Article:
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Dahoam is Dahoam is football

Sunday, 11 May, 2014 0 Comments

“Football’s comin’ Dahoam” chanted a group of Bayern Munich fans yesterday as their team celebrated winning the Bundesliga. The Bavarian saying “Dahoam is dahoam” (Home is home) is also the title of a popular soap opera about the lives of the residents of a fictitious village in Upper Bavaria where the characters speak in the kind of dialect that can be found in Hoamatgsang, a 19th-centry Austrian song by Franz Stelzhamer and Hans Schnopfhagen that became the anthem of Upper Austria.

Dahoam is dahoam,
Wannst net fort muaßt, so bleib;
Denn d’Hoamat is ehnter
Der zweit Muaderleib

FC Bayern


The Hildebrandts: Gollum and Banksy

Monday, 18 November, 2013 0 Comments

In the legendarium of J. R. R. Tolkien, the figure of Gollum is one of the most memorable and frightening. Down through the centuries of his miserable existence, Gollum has come to love and loathe the Ring, just as he loves and despises himself. But the Ring, which Gollum calls “my precious”, brings him no joy because he’s torn between lust for it and a desire to be free of it. This is the tragedy of the hoarder.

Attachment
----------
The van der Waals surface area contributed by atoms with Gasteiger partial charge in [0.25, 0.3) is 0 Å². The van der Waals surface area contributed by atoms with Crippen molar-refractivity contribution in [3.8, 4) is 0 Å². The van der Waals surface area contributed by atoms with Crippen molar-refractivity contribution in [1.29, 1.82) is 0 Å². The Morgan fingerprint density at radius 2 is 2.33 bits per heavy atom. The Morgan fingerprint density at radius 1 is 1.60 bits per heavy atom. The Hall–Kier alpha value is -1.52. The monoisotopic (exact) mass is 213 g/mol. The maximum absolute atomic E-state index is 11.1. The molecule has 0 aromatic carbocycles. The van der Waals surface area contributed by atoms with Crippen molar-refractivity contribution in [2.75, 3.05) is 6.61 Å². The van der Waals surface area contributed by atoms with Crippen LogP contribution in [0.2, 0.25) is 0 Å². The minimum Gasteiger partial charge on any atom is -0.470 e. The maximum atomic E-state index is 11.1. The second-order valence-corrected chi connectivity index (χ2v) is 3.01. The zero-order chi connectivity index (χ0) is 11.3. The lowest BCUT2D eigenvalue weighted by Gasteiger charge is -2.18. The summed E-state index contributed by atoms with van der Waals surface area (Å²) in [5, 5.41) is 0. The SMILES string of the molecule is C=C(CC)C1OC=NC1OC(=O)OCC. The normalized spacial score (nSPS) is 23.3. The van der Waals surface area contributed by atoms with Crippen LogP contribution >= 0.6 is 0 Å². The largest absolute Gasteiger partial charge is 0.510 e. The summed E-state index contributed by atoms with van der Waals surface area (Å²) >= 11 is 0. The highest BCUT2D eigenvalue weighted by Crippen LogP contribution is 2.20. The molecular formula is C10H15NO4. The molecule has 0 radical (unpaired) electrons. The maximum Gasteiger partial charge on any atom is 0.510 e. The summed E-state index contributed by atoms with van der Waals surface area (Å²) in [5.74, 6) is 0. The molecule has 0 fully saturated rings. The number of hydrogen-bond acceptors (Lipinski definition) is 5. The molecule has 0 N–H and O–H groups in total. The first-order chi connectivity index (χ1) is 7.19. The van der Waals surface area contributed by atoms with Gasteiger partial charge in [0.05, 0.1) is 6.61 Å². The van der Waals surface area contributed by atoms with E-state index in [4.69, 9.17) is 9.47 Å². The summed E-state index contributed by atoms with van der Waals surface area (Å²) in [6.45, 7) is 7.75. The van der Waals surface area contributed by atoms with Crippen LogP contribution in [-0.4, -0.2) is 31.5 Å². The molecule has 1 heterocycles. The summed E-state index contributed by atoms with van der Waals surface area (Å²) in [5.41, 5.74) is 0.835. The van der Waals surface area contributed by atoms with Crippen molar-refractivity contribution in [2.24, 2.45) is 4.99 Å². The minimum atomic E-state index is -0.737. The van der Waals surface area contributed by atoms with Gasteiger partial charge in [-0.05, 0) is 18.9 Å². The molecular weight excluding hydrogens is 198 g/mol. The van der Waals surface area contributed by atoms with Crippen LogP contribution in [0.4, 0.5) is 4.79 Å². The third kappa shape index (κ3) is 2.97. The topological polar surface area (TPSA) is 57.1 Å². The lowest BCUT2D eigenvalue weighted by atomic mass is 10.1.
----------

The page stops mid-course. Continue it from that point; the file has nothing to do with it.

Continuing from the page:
There’s something of the Gollum in Cornelius Gurlitt, who stashed 1,280 paintings and drawings — masterworks believed to be worth more than $1 billion — in his Munich apartment. Speaking to Der Spiegel magazine last week, Gurlitt said he had not watched television since 1963 and had never gone online, but did talk to his pictures. He kept some of his favourites in a small suitcase that he would unpack each evening to admire and for more than half-century his only true friends were a huge collection of prized images created by Picasso, Chagall, Gauguin and a multitude of other modern masters. He inherited the works from his father, Hildebrand Gurlitt, a Third Reich-era art dealer, partly Jewish, and one of just four people authorized by the Nazis to trade so-called degenerate art during their reign.

Soon after the end of the Second World War, Hildebrand Gurlitt was questioned by members of the Monuments, Fine Arts and Archives unit of the United States military, the group of historians, curators and soldiers entrusted with safeguarding Europe’s cultural heritage. In his statements to investigators, he emphasized his anti-Nazi sentiments and claimed that he had never handled stolen art, and that the works in his possession were mostly “the personal property of my family or myself.” The Monuments Men concluded that he was not a key player in the art trade and later returned to him paintings, drawings and other fine art objects. After his death in 1956, his son Cornelius inherited the family treasures and kept them, and most of the art world, in the dark for another five decades. His precious.